The Station has sharpened up its service information about its work. Some 894 50,000 copies of each research digest are circulated to the industry and professions. It runs short courses and seminars on its recent work, which have so far have been aimed at the teachers of building subjects in universities and technical colleges. It is now able to extend it to Government and local authority architects—a factor of particular interest to my right hon. Friend. It is also establishing an applications section, to study how past research has been applied and bring this experience to bear on the choice of new projects and the effective marketing of results. What the Station cannot afford to do is dissipate its expert resources.
There are in the industry 50,000 professional qualified men and women, engaged in the design and management of building and civil engineering work and there are nearly 80,000 firms of contractors and specialists, and several hundred public authorities. B.R.S. deals with thousands of inquiries each year from all these, but it is significant that the overwhelming majority raise no new issues requiring fundamental investigations. For every inquiry that reaches B.R.S. there are many more never asked, simply because people do not know that there is a problem to be solved.
This is why I should like to see a country-wide information and advisory service. It would take from B.R.S. the burden of offering advice based on existing knowledge, and would set about the job of ensuring that information on good practice and new developments penetrated into the dark corners of the industry. It was our hope that the Construction Industry Research and Information Association, we call it C.I.R.I.A., would tackle this important question as part of its work. The difficulty has been that, despite the early hopes of substantial support, the Association has drawn few new members from the building industry and its professions. As a result, shortage of funds has prevented the Association from any significant extension of its work into building matters.. In particular it has not permitted the introduction except on a pilot scale, of the national information and advisory service, which many people in the industry think so important—rightly in my view. This serious situation cannot be allowed to drift much longer, 895 and I am already re-examining with leaders of the industry on my National Consultative Council, how this can be given a bigger push. This is a body set up some time ago, and the levy is voluntary. It just cannot get the money to do the job for which it was set up.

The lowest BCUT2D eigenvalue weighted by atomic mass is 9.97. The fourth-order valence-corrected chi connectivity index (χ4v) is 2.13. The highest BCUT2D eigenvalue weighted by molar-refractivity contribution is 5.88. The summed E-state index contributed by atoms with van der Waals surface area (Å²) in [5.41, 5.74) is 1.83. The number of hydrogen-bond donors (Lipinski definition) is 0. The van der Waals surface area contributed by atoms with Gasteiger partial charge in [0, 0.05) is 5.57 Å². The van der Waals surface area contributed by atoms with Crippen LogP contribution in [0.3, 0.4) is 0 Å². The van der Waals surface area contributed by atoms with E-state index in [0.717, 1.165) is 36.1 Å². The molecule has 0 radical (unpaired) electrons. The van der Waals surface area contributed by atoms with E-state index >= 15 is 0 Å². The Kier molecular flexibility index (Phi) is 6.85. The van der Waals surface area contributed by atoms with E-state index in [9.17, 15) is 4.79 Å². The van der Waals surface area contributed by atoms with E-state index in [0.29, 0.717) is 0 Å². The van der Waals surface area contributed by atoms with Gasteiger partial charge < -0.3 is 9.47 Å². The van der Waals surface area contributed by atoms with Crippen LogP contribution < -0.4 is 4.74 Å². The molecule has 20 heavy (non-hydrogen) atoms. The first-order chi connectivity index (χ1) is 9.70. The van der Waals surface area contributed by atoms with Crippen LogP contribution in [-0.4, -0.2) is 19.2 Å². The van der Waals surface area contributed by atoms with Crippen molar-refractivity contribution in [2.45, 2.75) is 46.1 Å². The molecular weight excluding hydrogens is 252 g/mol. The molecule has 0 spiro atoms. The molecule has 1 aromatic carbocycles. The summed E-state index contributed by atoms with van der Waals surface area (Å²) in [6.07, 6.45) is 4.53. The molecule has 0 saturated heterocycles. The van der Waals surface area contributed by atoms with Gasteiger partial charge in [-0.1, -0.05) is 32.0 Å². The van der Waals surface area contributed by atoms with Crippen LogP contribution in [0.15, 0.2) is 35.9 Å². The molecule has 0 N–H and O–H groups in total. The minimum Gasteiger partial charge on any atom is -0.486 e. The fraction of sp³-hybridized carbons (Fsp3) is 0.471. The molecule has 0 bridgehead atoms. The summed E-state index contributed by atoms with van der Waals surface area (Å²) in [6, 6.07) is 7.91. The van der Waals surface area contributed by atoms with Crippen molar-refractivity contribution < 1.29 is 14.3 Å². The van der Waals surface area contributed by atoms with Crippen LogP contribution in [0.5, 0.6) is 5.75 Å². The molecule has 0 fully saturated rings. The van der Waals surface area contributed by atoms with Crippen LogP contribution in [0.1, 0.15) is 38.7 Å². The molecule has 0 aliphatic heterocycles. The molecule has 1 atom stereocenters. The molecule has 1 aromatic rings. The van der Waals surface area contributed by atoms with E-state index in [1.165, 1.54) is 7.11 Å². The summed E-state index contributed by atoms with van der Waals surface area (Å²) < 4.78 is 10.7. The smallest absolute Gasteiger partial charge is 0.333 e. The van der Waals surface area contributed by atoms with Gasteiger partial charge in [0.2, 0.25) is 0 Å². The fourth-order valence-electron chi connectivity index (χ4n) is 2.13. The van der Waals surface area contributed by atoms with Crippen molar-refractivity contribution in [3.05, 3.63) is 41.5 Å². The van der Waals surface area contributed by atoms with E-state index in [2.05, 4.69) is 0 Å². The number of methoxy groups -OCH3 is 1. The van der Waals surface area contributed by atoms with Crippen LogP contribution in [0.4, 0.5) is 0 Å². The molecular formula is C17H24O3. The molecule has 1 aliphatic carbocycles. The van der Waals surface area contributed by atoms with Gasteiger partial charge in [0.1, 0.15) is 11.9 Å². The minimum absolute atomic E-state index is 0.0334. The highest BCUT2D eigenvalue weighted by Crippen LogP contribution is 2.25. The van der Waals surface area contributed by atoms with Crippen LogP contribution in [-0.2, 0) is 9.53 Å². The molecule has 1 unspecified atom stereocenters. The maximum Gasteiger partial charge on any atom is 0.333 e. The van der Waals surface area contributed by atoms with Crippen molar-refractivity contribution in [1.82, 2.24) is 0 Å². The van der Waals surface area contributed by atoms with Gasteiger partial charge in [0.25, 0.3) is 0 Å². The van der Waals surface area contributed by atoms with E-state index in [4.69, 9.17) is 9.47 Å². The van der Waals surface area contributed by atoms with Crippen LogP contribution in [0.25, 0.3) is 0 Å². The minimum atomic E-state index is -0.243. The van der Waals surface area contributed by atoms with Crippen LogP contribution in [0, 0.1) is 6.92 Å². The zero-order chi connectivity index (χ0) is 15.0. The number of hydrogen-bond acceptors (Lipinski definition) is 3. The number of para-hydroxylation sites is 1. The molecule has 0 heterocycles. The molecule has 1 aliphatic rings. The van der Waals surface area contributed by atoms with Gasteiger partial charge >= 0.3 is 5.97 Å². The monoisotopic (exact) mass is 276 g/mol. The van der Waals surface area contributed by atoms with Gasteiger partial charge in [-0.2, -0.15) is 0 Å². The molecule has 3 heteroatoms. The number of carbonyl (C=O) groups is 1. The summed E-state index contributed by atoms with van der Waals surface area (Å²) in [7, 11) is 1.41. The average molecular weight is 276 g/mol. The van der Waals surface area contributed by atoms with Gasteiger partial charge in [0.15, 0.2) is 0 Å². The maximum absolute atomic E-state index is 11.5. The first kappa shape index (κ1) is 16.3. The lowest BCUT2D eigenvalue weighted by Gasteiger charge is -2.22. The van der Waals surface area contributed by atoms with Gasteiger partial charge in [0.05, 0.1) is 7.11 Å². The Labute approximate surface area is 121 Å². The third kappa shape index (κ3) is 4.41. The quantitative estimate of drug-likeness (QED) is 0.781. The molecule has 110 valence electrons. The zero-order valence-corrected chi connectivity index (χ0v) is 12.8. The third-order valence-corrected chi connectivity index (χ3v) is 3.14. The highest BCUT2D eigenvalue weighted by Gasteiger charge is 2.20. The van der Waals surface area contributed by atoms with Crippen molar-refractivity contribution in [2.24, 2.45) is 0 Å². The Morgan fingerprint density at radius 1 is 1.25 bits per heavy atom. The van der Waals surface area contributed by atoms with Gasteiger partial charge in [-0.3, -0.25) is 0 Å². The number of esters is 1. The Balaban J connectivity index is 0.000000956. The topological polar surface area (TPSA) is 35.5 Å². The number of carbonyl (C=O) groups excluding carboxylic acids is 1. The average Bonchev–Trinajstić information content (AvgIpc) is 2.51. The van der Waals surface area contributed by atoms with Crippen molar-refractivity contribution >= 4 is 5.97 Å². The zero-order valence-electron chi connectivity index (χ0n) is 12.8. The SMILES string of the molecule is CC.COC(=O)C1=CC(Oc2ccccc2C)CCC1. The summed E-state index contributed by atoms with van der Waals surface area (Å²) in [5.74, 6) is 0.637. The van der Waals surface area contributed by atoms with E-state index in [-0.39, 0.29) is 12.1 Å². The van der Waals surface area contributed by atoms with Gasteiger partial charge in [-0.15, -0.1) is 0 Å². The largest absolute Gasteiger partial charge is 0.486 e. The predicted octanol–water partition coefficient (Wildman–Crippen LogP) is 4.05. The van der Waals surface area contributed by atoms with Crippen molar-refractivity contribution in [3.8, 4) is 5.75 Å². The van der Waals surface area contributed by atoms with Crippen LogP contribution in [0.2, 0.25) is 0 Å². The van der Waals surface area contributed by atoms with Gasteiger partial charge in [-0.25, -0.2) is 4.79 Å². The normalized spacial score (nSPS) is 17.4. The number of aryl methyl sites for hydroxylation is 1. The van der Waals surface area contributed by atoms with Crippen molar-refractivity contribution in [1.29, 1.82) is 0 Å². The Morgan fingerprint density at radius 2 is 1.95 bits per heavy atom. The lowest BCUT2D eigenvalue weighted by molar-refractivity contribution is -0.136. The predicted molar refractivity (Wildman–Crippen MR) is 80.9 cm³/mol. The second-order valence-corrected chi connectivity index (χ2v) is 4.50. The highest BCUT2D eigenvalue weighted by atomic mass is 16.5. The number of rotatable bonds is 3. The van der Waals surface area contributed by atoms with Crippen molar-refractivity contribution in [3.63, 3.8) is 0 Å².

Quite apart from B.R.S. activities, my Department is doing important work to accelerate the use of technological developments by the industry and its clients, particularly those in the public sector. We have given a lead in various ways to architects and engineers in the public sector, for example by co-ordinating the efforts of Government Departments to introduce rationalised dimensions, based on the metric system, and to move towards objective specifications of performance which will widen the scope for informed choice by designers and for innovation by manufacturers. We have specialists on the management of design and construction organisations and processes, who have acted as consultants to several local authorities on the organisation of their architectural and building departments.